Interview With James Nesbitt (Cherrybomb Promotion)


published 30 January 2009
written by RG.us


The acclaimed Irish actor James (Jimmy) Nesbitt needs no introduction. His resume includes over fifty roles in various feature movies and TV productions. A native of Northern Ireland, James eagerly embraced the opportunity to play Kim Nixon’s father in a Belfast based teenage drama Cherrybomb.

James accepted the role of Crilly in Cherrybomb because he liked the part, and because he fancied the idea of working with “the young ones” – Rupert Grint, Robert Sheehan and Kimberley Nixon! And they surely did not disappoint him: They were great. I was a little bit skeptical at first about the accent thing – whether they would grab hold of it – but they’ve done really wonderfully and they’re incredibly committed. I mean they’ve obviously filmed quite a bit before so they have an understanding of when to act the eejit and when to knuckle down. They’re incredibly disciplined, very good, all very different, unique actors. I think they’re a very good cocktail.”

James sums up the themes explored in Cherrybomb very nicely: “I thought Cherrybomb was a very honest and at times funny, and at times sad, savage, shocking and raw exploration of what life is like for teenagers and how we tend to treat them as children, but they certainly don’t think of themselves as children. And within the plot we have this astonishing, confident – yet probably underneath very insecure and still quite young – attractive girl (Michelle), who’s been sent away from her mother, because her mother can’t handle her anymore, back to her father who hasn’t had to deal with her for a long time. And she walks into his life and the lives of the young community and has an extraordinary impact.”

James admits that his character Crilly is not the best dad around: She’s come back to live with me – and at first I’m very accepting of that – but actually I’m not equipped for it at all. Meanwhile, the two best friends, Malachy and Luke, have fallen head over heals for her. She kind of, at first, unquestionably creates a division between them but it’s a friendly division in a way. I mean, there’s an element of the musketeers, they’re very much together but she unquestionably does divide them because they both want to court her. But there’s also a trail of destruction that goes throughout the film and it’s sad, I think. But as I say, to me it’s a very honest exploration and portrayal of the relationships young people have with adults now, the relationships they have with themselves, the relationships they have with drugs, with sex and I think for this country, for Northern Ireland, it’s pretty unusual actually.”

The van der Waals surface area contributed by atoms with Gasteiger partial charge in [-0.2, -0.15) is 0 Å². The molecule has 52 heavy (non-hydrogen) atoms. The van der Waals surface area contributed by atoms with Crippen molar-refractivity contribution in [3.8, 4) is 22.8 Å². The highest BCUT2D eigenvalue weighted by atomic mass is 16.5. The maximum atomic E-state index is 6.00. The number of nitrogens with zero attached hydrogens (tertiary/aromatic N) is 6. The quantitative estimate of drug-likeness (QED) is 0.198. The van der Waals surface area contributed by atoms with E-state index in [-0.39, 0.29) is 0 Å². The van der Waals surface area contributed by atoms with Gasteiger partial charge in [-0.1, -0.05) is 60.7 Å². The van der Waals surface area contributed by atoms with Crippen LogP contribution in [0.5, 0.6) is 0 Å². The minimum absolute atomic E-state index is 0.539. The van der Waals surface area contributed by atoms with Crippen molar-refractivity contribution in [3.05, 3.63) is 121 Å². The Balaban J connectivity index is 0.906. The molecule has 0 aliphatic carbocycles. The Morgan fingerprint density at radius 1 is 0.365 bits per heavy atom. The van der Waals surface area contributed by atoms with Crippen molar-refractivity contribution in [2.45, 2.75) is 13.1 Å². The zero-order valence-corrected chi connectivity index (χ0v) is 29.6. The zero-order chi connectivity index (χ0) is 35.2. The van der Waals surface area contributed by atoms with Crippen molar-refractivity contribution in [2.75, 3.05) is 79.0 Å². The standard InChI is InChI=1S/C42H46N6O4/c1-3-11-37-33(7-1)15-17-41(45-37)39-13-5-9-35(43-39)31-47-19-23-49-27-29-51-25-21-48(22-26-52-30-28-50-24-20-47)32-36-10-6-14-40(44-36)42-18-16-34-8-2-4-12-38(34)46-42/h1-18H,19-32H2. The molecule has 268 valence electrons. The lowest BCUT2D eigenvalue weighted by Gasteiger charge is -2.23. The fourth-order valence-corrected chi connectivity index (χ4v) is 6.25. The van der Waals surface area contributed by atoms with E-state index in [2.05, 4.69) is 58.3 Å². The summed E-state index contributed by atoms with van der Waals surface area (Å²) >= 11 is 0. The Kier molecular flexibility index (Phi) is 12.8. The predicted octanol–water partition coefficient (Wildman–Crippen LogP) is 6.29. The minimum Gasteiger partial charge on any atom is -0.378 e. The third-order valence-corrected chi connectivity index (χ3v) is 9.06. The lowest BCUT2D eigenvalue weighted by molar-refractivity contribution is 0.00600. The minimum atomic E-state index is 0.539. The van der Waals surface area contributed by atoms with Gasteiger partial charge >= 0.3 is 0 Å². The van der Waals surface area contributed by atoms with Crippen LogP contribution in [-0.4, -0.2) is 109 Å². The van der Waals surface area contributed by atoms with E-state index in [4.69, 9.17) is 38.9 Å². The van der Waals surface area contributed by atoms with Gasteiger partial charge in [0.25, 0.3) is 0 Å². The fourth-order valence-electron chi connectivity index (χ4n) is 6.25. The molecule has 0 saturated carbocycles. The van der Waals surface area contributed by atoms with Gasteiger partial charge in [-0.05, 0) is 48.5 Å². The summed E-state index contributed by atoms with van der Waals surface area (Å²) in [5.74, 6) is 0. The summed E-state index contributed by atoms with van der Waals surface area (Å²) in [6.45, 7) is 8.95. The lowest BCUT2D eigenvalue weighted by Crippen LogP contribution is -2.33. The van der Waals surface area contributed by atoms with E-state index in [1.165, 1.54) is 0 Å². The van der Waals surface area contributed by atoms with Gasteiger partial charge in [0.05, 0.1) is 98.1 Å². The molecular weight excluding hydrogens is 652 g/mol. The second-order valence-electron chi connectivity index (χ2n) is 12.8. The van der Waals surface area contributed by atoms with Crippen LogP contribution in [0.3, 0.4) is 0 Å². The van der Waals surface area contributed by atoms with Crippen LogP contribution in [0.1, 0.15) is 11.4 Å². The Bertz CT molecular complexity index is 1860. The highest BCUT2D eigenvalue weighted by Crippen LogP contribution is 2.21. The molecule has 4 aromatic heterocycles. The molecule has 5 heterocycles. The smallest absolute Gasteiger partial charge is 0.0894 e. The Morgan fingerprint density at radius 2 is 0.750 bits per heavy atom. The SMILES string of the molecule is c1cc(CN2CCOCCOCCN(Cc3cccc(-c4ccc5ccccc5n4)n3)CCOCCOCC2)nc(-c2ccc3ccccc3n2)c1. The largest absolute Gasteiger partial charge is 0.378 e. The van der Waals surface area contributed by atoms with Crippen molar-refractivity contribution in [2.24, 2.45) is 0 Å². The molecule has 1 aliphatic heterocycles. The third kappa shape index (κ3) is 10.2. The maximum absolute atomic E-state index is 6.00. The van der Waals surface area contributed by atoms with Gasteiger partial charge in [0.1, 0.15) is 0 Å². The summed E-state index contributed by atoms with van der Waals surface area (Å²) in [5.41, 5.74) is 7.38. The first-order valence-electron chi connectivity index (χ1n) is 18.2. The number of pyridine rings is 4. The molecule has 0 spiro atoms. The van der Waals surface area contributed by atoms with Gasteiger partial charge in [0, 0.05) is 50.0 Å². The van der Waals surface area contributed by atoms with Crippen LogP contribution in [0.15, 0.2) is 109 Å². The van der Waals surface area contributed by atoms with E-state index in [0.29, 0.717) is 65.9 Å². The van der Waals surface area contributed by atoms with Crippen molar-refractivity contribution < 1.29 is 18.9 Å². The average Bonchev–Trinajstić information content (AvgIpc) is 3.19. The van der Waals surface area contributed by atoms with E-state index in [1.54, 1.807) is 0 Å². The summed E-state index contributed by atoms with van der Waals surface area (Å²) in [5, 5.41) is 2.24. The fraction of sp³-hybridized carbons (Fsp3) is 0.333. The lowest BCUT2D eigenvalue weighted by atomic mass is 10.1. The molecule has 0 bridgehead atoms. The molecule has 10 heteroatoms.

James firmly believes it is important that stories come out of Northern Ireland that have nothing to do with ‘the Troubles’: As important as it is not to forget the legacy of ‘the Troubles’, it’s also important to embrace the new-found peace and the fact that these kids ironically grew up without any knowledge of, or interest in the troubles. Aye, their lives are about much more important things than that!”

James humorously describes what it was like working with such a young cast: It was very depressing. A dark day of my life, arriving and I’m the oldest person on set. No, they were great. And kids do grow up an awful lot quicker nowadays. I mean certainly when I left drama school at 22, 23, I wasn’t as grown up as they are. I don’t think I had the professional discipline at that time that these kids have. Of course, they’ve all worked before and Rupert particularly but they’ve been fabulous, funny, disciplined, professional, good – very good – and a real delight to work with. (It was) quite a surprise to me actually, just how much I really liked them.”

Asked whether he thinks their personalities fit the characters, James replied laconically: I think they’ve been cast well.”

Finally, James gave his frank opinion on whether a Belfast audience will accept “foreigners” doing their accent: “I think truthfully we’ve always found it difficult to accept other people doing our accent. I think that’s one of the many things we think, “why isn’t there someone here who can do it?” But, having said that, I hope that they will rise above that and see that actually these kids can do the accent very well but also see how great they are at their roles.”


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